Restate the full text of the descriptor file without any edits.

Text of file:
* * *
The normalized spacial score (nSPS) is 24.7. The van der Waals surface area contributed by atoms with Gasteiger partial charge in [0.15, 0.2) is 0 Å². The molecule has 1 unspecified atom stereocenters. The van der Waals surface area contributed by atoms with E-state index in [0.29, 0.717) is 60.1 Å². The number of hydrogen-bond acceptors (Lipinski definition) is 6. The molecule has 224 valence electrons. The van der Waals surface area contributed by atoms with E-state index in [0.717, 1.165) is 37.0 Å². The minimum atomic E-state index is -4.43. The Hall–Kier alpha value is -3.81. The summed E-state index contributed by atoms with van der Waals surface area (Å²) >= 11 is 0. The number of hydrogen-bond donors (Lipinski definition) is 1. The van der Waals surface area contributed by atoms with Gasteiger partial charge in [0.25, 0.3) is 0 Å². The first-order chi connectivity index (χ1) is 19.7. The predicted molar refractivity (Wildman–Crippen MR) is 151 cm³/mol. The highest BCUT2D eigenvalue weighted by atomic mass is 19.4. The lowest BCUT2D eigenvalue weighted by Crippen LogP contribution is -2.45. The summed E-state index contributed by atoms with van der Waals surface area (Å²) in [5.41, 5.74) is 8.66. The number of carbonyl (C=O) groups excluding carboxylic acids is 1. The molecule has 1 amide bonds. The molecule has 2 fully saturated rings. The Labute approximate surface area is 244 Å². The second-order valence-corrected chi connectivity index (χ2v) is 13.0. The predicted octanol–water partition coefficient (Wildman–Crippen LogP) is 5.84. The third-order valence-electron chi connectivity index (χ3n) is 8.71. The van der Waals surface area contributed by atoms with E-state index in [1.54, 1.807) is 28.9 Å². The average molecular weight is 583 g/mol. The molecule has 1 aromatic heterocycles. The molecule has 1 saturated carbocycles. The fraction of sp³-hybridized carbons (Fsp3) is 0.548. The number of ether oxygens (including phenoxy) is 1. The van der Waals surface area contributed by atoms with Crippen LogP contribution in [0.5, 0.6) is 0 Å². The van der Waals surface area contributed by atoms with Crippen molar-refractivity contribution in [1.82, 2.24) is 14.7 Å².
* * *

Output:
The normalized spacial score (nSPS) is 24.7. The van der Waals surface area contributed by atoms with Gasteiger partial charge in [0.15, 0.2) is 0 Å². The molecule has 1 unspecified atom stereocenters. The van der Waals surface area contributed by atoms with E-state index in [0.29, 0.717) is 60.1 Å². The number of hydrogen-bond acceptors (Lipinski definition) is 6. The molecule has 224 valence electrons. The van der Waals surface area contributed by atoms with E-state index in [0.717, 1.165) is 37.0 Å². The minimum atomic E-state index is -4.43. The Hall–Kier alpha value is -3.81. The summed E-state index contributed by atoms with van der Waals surface area (Å²) >= 11 is 0. The number of hydrogen-bond donors (Lipinski definition) is 1. The van der Waals surface area contributed by atoms with Gasteiger partial charge in [0.25, 0.3) is 0 Å². The first-order chi connectivity index (χ1) is 19.7. The predicted molar refractivity (Wildman–Crippen MR) is 151 cm³/mol. The highest BCUT2D eigenvalue weighted by atomic mass is 19.4. The lowest BCUT2D eigenvalue weighted by Crippen LogP contribution is -2.45. The summed E-state index contributed by atoms with van der Waals surface area (Å²) in [5.41, 5.74) is 8.66. The number of carbonyl (C=O) groups excluding carboxylic acids is 1. The molecule has 1 amide bonds. The molecule has 2 fully saturated rings. The Labute approximate surface area is 244 Å². The second-order valence-corrected chi connectivity index (χ2v) is 13.0. The predicted octanol–water partition coefficient (Wildman–Crippen LogP) is 5.84. The third-order valence-electron chi connectivity index (χ3n) is 8.71. The van der Waals surface area contributed by atoms with E-state index in [1.54, 1.807) is 28.9 Å². The average molecular weight is 583 g/mol. The molecule has 1 aromatic heterocycles. The molecule has 1 saturated carbocycles. The fraction of sp³-hybridized carbons (Fsp3) is 0.548. The number of ether oxygens (including phenoxy) is 1. The van der Waals surface area contributed by atoms with Crippen LogP contribution in [0.5, 0.6) is 0 Å². The van der Waals surface area contributed by atoms with Crippen molar-refractivity contribution in [1.82, 2.24) is 14.7 Å².